Friday, August 31, 2012

Health care for Americans who can't afford health insurance

Of course all 50 U.S. states and possessions each have their own health services for the indigent, both alone and in concert with the federal government, depending on the program, but often we forget the biggest and oldest provider of all, the U.S. Public Health Service, under the Surgeon General, Department of HHS.

The U.S. Public Health Service Commissioned Corps is a team of more than 6,500 full-time, well-trained, highly qualified public health professionals dedicated to delivering the Nation’s public health promotion and disease prevention programs and advancing public health science. As one of America’s seven uniformed services, the Commissioned Corps fills essential public health leadership and service roles within the Nation’s Federal Government agencies and programs. Officers serve their country in communities that are most in need by providing essential health care services to underserved and disadvantaged populations.

If you have unmet medical needs because you have no insurance and low income, seek help at the nearest USPHS hospital, clinic, or field facility. 

Learn more about the USPHS services, and also how you can find a career as a civilian medical professional or uniformed PHS officer with them here.

Native Americans receive medical care without cost to them, regardless of income, through the Indian Health Service (IHS) and, if low income, also are eligible to participate in all low-income programs offered by the states and federal government. Native Americans do not pay for doctor visits, surgeries, hospital stays, wellness care, emergency care, maternity and pediatric, prescriptions, or medical equipment. Medical, dental, vision, hearing, addiction, and counseling services are available free of charge to Native Americans through IHS facilities and clinics.

Thursday, August 30, 2012

Learning you

Two housewives, Katherine Briggs and her daughter Isabel, who had been investigating human personality traits around Katherine's kitchen table in the early 1920s, were excited when the psycologist and psychiatrist Carl Jung published his 1923 book on the same subject. They took his findings to a new level, extrapolating his theories to create a repeatable personality preference survey, finally producing the famous Myers-Briggs Type Indicator which is widely used in psychological and employment testing today. Katherine started her research partly as a result of being disgusted with the waste of war, during WWI, thinking there must be a better way for men to resolve their disputes.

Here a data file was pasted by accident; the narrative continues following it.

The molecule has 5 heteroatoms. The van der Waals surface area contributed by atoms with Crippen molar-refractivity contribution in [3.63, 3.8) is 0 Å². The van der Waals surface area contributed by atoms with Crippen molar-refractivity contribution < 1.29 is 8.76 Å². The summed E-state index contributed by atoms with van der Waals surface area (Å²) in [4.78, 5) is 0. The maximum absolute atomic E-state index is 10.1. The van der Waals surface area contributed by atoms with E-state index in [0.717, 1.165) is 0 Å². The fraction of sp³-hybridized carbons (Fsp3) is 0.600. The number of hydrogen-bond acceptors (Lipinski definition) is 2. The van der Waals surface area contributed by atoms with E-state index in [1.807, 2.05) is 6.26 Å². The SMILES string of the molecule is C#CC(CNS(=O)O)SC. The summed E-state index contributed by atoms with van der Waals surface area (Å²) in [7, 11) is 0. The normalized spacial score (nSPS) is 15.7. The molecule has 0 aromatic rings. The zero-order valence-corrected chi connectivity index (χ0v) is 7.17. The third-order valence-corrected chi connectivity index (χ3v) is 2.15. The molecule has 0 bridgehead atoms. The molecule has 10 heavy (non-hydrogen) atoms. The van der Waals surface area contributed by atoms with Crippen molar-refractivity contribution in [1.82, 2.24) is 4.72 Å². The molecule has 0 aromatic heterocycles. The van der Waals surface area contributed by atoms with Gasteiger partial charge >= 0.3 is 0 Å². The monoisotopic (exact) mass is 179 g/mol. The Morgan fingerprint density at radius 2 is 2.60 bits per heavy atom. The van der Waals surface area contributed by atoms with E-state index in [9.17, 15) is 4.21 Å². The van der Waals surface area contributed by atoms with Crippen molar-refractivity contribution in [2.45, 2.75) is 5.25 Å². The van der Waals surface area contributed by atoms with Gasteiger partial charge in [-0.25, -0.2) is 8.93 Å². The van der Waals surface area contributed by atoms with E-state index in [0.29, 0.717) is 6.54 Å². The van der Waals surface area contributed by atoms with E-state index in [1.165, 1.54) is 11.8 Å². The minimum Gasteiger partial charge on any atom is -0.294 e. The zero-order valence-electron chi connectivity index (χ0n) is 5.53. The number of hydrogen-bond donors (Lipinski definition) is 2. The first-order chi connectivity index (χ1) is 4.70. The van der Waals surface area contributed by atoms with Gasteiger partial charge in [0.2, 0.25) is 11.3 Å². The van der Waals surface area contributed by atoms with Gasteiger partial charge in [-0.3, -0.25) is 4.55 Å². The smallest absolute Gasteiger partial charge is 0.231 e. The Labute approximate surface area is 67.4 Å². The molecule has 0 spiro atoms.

Katherine was home schooled and home schooled her daughter Isabel as well. Isabel's father, Lyman Briggs, worked in the field of physics, being director of the Bureau of Standards in Washington. Isabel grew up in Washington and later attended Swarthmore  College, earning a degree in political science, She met her husband of 61 years, "Chief" Clarence Myers. during college.

Like her mother, Isabel was concerned with stopping conflict among people, and intensified her research when WWII came. She was allowed to test over 5000 students at George Washington University, and studied the results for years, looking for patterns among dropouts and successful students.

I'm guessing she was an intuitive since she was so fixated on patterns.

Ok, so they were very educated housewives.

Sunday, August 26, 2012

The Prince's Panties

There was once a prince who acted strangely in that
He thought life was stupid and it was for him so
He made up a world in which he liked the things we liked
But he had different reasons why he liked them

He liked butter for its color
He would order toast and color
Waitresses, confused would utter
Sir, I've never heard of toast and color

He'd get angry and begin to choke them
The law would come, and they'd arrest and book him
So his life was a mess of trouble
Still he kept it up

He had dogs, a hundred cocker spaniels and he
Called them panties, 'cause they did that mostly, and he
Did not care at all if they would bark and fetch sticks
Run and jump, roll over, and play dead tricks

No, he liked them only for their panting
So he would run them ragged, but one day they got fed up
And chased the prince right up against the fence
And the prince was eaten by his panties
—Mason Williams

Those of you who can remember back to Classical Gas and bought the Greyhound album know that this song sounds much better with the strings behind it.

The Prince's Panties

Classical Gas:

Friday, August 24, 2012

Stalking Poetry

Is there a difference between metaphor and allegory? If so, what is that difference?

If I remember from my old high school American Literature classes correctly - and I probably don't - the difference between a metaphor and a simile is pretty straightforward in that a simile has "like" or "as" next to it, comparing two things, and a metaphor is simply a substitute for the actual thing in question.

Loose as a goose. Crazy like a fox. Two bad similes, but similes nonetheless.